Accessibility links

Breaking News

Analysis: Moscow Sheds Light On Karabakh Talks

In order not to risk jeopardizing any rapprochement that has been achieved, the participants in what has come to be known as the "Prague process" of ministerial level talks under the aegis of the OSCE Minsk Group on approaches to resolving the Karabakh conflict have until now abided by a gentlemen's agreement not to divulge to the press the specific topics under discussion.

In line with that agreement, neither Armenian Foreign Minister Vartan Oskanian nor his Azerbaijani counterpart Elmar Mammadyarov have divulged any details of their most recent talks in Prague on 10-11 January.

But four days after those talks, the Russian Foreign Ministry issued a press release ( listing specific issues under discussion, adding that on some of those issues the two sides' positions have become closer.

Speaking to RFE/RL's Armenian Service after meeting with Mammadyarov on 11 January, Oskanian characterized the mood of the talks as "positive." He said that "full agreement" has not yet been reached on the principles of a settlement, but that "there is a general framework of issues, but as this meeting showed, they need to be consolidated." He added that "it is still too early to disclose any details." Briefing journalists in Yerevan the following day, Oskanian predicted that settlement talks this year will be "quite intensive," thus marking a qualitative shift to a new, more serious phase of discussions. Noyan Tapan quoted him as saying that "all elements" related to a peaceful solution of the conflict are on the table, without listing those elements.

Oskanian further noted that Azerbaijani media frequently misrepresent the nature and focus of the talks, and that "everyone" -- presumably meaning both Mammadyarov and the U.S., Russian, and French co-chairmen of the OSCE Minsk Group -- agree that "officials should be more circumspect when making statements."

On 13 January, Azerbaijani Deputy Foreign Minister Araz Azimov similarly briefed journalists in Baku on the Prague talks. Azimov said that while Baku insists that any solution to the conflict must preserve Azerbaijan's territorial integrity, the restoration of territorial integrity alone will not solve all problems: in that context he mentioned specifically the future peaceful coexistence of the Armenian population of Karabakh and those Azerbaijanis who fled the region over a decade ago when the conflict first turned violent and hope to return there.

Azimov also listed issues that could form part of a hypothetical solution to the conflict. He said that if Armenian troops are withdrawn from Azerbaijani territory, Azerbaijan would be ready to restore economic and other relations with Armenia. He was quoted by as saying that "a little later, the question of the return to the region of the Azerbaijani population and the coexistence of the Armenian and Azerbaijani communities in Nagorno-Karabakh must be addressed. Once interregional ties and ties between Nagorno-Karabakh and Armenia [on the one hand] and the government of Azerbaijan are established, it will be possible to achieve a normalization of the situation and set about seeking a solution to other political questions." Whether Oskanian and Mammadyarov have discussed that specific sequence of events is not clear, however.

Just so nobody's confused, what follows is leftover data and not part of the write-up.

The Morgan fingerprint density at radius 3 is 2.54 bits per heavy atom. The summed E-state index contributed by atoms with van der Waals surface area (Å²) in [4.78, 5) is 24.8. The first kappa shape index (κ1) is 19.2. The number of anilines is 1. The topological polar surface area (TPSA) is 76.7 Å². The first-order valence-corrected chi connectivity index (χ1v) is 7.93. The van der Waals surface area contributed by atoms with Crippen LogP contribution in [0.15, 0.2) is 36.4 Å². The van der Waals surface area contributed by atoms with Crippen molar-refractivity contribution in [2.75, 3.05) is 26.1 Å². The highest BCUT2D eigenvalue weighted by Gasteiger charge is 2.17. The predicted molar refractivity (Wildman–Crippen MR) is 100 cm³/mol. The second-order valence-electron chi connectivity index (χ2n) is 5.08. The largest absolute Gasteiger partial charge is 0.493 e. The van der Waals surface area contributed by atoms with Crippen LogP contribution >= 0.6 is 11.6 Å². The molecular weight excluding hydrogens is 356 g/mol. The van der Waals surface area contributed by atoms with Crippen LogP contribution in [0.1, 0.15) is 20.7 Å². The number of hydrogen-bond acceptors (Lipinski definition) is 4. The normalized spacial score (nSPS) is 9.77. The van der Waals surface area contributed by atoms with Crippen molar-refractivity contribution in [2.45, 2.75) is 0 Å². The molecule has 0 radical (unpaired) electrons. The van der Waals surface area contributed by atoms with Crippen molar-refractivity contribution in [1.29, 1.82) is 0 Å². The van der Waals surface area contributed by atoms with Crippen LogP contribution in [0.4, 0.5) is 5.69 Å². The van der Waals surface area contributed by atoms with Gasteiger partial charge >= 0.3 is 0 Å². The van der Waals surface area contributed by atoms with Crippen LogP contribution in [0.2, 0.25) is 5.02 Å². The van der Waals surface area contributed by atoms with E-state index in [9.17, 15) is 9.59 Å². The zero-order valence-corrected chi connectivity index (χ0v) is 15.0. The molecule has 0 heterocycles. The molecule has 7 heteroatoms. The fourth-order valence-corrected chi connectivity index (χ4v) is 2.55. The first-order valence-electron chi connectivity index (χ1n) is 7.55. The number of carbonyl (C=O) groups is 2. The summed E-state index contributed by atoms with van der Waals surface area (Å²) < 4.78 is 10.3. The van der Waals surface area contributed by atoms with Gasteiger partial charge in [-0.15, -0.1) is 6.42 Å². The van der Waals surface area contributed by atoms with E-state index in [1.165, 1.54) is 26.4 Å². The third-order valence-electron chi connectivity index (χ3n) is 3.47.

Azimov dismissed as "speculation" reports that the liberation of three of the seven districts of Azerbaijan currently under Armenian control is under discussion: he said that "in the course of the Prague process the question of liberating all seven districts surrounding Nagorno-Karabakh at the first stage is being discussed." According to, Azimov likewise denied that the possibility of holding a referendum in Nagorno-Karabakh on the region's future status was addressed in Prague, and he expressed regret that such "unreliable information" finds its way into the press. In an article published in "Le Figaro" last month, former Spanish Foreign Minister Ana Palacio and Pierre Lellouche, who is NATO Parliamentary Assembly president, argued that the Karabakh conflict differs fundamentally from those in Abkhazia, South Ossetia, and Transdniester, and that "the Europeans, Americans, and Russians should jointly defend a compromise [settlement] that would give Armenia temporary control of Karabakh in exchange for the withdrawal of Armenian forces from Azerbaijani territory, [with] the final status of Karabakh to be decided by its inhabitants in a referendum in five or 10 years' time."

The Russian Foreign Ministry press release listed among the "contentious issues" under discussion: the withdrawal of [Armenian] troops, demilitarization of the previously occupied territories, international security guarantees for the Armenian population of Karabakh, and the unrecognized republic's future status vis-a-vis Azerbaijan. The press release reaffirmed Moscow's readiness to contribute, together with the other two Minsk Group co-chairs, to "deepening the mutual understanding between Armenia and Azerbaijan" with a view to bringing about a peaceful solution to the conflict.